I am not sure how to end this post, just as I am not sure how the current state of world affairs will end.  I only know that even as I witness the atrocities of man, so did the Savior witness this and a million times more unspeakable crimes as he paid the price for them in the Garden of Gethsemane.  He witnessed all of the suffering that would befall man as a result of war.  He saw it all.  And so I put my trust in Him, to see us through it all as well.


  1. Jocelyn, you have such a beautiful way with words! Thank you for sharing your perspective. I love how you said that your part in the battle is choosing to raise up a righteous generation of children...SO TRUE!!

  2. I loved your post... I just worry so much about the Al-Qaeda seeking revenge. I need to have more Faith.

  3. I feel so unsettled by all of this, too. It gives me the heebie-jeebies to hear people cheering about someone's death, however evil he/she was. No matter what they did in this life, is it ever acceptable for anyone to celebrate like this? I am fairly certain that if anyone I loved was killed by bin Laden that I would be smiling from ear to ear if not cheering. But is that right?
    I don't know...I'm just so sick of all this war and destruction and cruelty. And trying really hard to remain focused on my faith that everything will be okay.

  4. Aaron and I were a bit taken back by it all shown on the news last night. My BIL called and we immediately switched on the TV to see total enthusiastic crowds. We didn't like what we saw. Oh...don't get me wrong...I am so glad that this one chapter has closed and I am so happy that what we have fought for for so long has been achieved, but it's not the end...and I don't reminded me of the crowds I saw on TV when the Berlin Wall came down. And it's just not the same--so how dare it be the same?

    Not sure if I am making any sense...

  5. I had a disgust/gladness as I read the news this morning.

    I am sad that the world cheers as someone has been killed. I am sad that bin Laden has wrecked so much terror on the world, yet he was still a person. Doing wrong in the name of his beliefs, but still a person.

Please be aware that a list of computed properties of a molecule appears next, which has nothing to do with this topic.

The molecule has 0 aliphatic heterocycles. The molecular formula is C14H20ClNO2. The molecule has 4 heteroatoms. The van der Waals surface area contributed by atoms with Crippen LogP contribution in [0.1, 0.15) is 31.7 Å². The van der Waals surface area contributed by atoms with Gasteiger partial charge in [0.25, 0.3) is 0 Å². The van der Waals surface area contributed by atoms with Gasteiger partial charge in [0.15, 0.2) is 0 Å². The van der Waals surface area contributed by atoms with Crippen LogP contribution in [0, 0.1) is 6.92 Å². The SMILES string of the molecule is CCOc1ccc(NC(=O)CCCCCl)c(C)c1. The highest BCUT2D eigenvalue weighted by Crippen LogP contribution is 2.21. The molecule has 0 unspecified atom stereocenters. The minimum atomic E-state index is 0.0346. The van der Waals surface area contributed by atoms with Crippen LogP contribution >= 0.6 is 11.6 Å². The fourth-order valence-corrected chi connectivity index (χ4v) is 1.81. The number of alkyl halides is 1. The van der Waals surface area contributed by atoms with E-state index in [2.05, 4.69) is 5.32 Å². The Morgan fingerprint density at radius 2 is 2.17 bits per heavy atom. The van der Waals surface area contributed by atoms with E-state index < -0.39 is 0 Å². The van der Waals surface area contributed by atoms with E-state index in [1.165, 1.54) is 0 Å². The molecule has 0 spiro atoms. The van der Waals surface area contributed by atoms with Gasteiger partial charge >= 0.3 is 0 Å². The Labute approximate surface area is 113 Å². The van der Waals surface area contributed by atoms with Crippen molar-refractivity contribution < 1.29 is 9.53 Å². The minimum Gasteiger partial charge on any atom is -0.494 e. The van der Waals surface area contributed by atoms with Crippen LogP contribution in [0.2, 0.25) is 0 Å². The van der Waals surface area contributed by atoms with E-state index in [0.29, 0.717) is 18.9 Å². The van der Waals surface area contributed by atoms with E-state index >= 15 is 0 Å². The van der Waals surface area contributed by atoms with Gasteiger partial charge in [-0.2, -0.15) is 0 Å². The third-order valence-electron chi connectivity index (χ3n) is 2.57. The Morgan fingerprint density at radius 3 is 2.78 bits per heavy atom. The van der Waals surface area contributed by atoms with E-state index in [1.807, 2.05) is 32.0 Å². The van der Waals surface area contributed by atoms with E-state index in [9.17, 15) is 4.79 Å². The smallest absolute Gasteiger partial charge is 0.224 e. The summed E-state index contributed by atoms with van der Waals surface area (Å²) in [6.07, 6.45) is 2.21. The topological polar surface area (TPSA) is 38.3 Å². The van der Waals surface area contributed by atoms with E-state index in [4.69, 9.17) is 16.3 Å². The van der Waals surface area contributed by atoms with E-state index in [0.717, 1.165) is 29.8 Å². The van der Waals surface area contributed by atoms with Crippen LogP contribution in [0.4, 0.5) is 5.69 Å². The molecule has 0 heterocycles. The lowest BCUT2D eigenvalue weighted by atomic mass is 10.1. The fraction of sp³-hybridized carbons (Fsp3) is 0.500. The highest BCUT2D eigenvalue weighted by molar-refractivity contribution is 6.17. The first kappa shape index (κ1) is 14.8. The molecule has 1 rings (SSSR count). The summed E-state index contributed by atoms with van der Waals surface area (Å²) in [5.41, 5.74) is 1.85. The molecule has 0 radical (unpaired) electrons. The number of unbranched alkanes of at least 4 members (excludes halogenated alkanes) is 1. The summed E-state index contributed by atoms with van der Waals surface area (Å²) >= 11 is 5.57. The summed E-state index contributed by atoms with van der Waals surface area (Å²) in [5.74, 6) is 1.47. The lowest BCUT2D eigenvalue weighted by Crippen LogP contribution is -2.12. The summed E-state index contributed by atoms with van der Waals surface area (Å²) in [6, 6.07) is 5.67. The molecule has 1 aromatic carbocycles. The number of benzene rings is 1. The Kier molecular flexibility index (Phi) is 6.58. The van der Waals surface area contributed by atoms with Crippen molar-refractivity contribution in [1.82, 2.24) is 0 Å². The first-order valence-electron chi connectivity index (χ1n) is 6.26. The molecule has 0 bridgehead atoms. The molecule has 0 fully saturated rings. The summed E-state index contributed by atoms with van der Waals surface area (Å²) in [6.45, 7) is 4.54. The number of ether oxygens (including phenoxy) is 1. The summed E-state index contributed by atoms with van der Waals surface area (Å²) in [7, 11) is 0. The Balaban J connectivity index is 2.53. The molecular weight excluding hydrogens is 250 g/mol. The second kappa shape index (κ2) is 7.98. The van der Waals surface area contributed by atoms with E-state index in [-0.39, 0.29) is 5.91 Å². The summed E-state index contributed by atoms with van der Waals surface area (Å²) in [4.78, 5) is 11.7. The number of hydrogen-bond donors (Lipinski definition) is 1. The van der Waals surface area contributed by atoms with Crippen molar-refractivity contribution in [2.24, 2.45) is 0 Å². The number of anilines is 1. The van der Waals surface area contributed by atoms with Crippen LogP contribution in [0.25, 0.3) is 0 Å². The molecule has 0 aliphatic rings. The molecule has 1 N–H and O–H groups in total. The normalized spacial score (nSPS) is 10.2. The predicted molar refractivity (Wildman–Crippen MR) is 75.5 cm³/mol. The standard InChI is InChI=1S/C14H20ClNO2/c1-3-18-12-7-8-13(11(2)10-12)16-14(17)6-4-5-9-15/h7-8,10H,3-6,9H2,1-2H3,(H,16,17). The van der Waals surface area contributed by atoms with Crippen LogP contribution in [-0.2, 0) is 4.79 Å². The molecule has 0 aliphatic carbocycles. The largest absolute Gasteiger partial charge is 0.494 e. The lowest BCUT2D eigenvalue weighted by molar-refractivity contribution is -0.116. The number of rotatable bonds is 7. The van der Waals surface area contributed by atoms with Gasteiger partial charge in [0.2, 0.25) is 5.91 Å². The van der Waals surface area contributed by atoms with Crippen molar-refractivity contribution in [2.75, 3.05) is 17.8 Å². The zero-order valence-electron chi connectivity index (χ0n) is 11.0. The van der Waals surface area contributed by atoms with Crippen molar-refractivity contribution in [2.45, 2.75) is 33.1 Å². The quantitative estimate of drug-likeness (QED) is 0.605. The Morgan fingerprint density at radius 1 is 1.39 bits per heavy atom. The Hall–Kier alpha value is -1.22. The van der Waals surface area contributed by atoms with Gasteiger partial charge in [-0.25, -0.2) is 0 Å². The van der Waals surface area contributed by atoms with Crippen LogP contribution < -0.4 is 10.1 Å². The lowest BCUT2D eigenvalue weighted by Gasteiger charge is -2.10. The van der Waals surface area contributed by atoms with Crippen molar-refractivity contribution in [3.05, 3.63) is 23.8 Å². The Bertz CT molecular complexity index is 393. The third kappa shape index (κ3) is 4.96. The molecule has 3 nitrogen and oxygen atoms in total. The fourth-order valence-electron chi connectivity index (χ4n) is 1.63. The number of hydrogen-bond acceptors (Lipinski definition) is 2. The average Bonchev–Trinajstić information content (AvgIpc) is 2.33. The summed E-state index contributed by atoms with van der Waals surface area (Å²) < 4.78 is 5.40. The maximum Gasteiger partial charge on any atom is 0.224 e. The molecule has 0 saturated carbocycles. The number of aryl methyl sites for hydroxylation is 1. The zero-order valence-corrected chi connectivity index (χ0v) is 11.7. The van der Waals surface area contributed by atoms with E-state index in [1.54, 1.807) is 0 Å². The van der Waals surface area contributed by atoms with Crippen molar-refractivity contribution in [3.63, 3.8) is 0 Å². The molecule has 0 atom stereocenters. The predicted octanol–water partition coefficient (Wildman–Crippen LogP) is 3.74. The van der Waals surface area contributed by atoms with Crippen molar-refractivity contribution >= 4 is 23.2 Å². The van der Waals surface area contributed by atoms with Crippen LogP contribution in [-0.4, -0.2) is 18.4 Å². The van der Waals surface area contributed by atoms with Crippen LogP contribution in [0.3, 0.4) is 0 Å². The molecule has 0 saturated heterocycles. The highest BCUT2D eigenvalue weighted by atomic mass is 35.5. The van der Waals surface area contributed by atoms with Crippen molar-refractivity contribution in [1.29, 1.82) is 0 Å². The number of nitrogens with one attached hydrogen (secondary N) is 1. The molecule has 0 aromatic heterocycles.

I love where you mentioned that you will "choose to play my part in the battle in my own home, raising up a righteous generation of children who will be good citizens of the world, who will have compassion and charity as their guiding principles, and who will stand for truth "

    Simply wonderful. What a beautiful way to put it. Thank you for sharing.

  6. Thank you for sharing your thoughts. I've been reading posts about how joyous it is and in a way it's good news but so sad. My heart feels so torn. I am very grateful for the men and women who fight for our freedoms.

  7. I turned on the computer this morning and was greeted by the news. I was heartbroken, though, to see that people are cheering and celebrating over this man's death. I understand that what he did was atrocious. I understand that he was the means of bring about the death of far too many people. That he was horribly evil. I also understand and am a full supporter of justice. I just think it is horribly sad that people would rejoice at the death of someone else. I ma happy that he will no longer be the means of such evil. But I am sad that anyone has to lose a life, and more so that many people are not reacting in a Christ like manner. He would never cheer at the death of one of his enemies. He would weep. Why, then do we?
    Just my thoughts.

    Thank you for posting such a moving post today. I really appreciated it.

  8. My Sweetheart said, "WHOA, that's huge." My question is what is the next step and who is going to take the place of this leader. Will the next guy be more merciful or more cruel? Only God knows that. I believe we have seen a sign of the last days where human life is not valued. I wonder if the cheers are for an end. But an end to what? Maybe that's my pessimism. It isn't like the end of WWII where there was a clear end because of the surrender of the Nazis and Japanese.

    So on the flip, are we glad we have a perspective of truth? Joshua was told to "Be strong and of a good cheer." What is there in this situation to be of good cheer over? I look and smile at 2 boys that bring me happiness and a hard-working loving hubby. That is what my world is. World events effect us, but I guess I live on small scale. :D

  9. I love that movie.

    And I loved your post, too.

    Thanks, Jocelyn.


  10. Really inspiring perspective on these events. I enjoyed this post. Thank you!

  11. "Personally, I choose to play my part in the battle in my own home, raising up a righteous generation of children who will be good citizens of the world, who will have compassion and charity as their guiding principles, and who will stand for truth in a world that is, more often than not, unable to agree on what is up and what is down. I hope that my contribution will be enough."


  12. This is an interesting perspective. I am glad I read your post.

    My husband is in the military, and while we are definitely celebrating this event it is as a military victory - not as a man's death. It was a little weird to watch people celebrate, but I like to think they really understand what this means - and it is not about taking a man's life. It is about preserving freedom. I celebrate this huge step toward freedom for many people, but to celebrate it as "vengeance" ... well, "for it is written, vengeance is mine; I will repay, saith the Lord."

    Thanks again for your comments and your perspective.